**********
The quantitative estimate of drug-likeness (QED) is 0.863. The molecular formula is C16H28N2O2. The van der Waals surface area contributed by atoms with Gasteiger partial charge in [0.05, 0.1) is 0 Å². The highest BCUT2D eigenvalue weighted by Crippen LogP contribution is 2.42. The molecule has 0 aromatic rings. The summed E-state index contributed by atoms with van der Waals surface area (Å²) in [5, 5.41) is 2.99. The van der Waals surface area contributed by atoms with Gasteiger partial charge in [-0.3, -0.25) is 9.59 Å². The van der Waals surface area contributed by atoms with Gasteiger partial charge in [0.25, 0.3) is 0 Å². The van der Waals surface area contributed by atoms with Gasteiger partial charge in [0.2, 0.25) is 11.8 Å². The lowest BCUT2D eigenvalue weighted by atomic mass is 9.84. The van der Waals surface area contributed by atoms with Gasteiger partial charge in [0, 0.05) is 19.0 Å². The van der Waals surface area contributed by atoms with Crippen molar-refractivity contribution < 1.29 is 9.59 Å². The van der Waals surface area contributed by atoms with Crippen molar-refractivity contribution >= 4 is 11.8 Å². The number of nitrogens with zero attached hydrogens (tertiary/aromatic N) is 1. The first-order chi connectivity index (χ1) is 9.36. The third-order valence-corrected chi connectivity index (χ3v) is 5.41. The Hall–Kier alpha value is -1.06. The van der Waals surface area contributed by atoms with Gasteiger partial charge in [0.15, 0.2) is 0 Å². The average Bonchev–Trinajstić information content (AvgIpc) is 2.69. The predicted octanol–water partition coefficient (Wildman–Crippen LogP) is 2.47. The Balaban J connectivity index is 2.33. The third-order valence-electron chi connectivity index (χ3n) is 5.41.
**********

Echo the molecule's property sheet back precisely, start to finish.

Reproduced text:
The quantitative estimate of drug-likeness (QED) is 0.863. The molecular formula is C16H28N2O2. The van der Waals surface area contributed by atoms with Gasteiger partial charge in [0.05, 0.1) is 0 Å². The highest BCUT2D eigenvalue weighted by Crippen LogP contribution is 2.42. The molecule has 0 aromatic rings. The summed E-state index contributed by atoms with van der Waals surface area (Å²) in [5, 5.41) is 2.99. The van der Waals surface area contributed by atoms with Gasteiger partial charge in [-0.3, -0.25) is 9.59 Å². The van der Waals surface area contributed by atoms with Gasteiger partial charge in [0.25, 0.3) is 0 Å². The van der Waals surface area contributed by atoms with Gasteiger partial charge in [0.2, 0.25) is 11.8 Å². The lowest BCUT2D eigenvalue weighted by atomic mass is 9.84. The van der Waals surface area contributed by atoms with Gasteiger partial charge in [0, 0.05) is 19.0 Å². The van der Waals surface area contributed by atoms with Crippen molar-refractivity contribution < 1.29 is 9.59 Å². The van der Waals surface area contributed by atoms with Crippen molar-refractivity contribution >= 4 is 11.8 Å². The number of nitrogens with zero attached hydrogens (tertiary/aromatic N) is 1. The first-order chi connectivity index (χ1) is 9.36. The third-order valence-corrected chi connectivity index (χ3v) is 5.41. The Hall–Kier alpha value is -1.06. The van der Waals surface area contributed by atoms with Gasteiger partial charge in [0.15, 0.2) is 0 Å². The average Bonchev–Trinajstić information content (AvgIpc) is 2.69. The predicted octanol–water partition coefficient (Wildman–Crippen LogP) is 2.47. The Balaban J connectivity index is 2.33. The third-order valence-electron chi connectivity index (χ3n) is 5.41.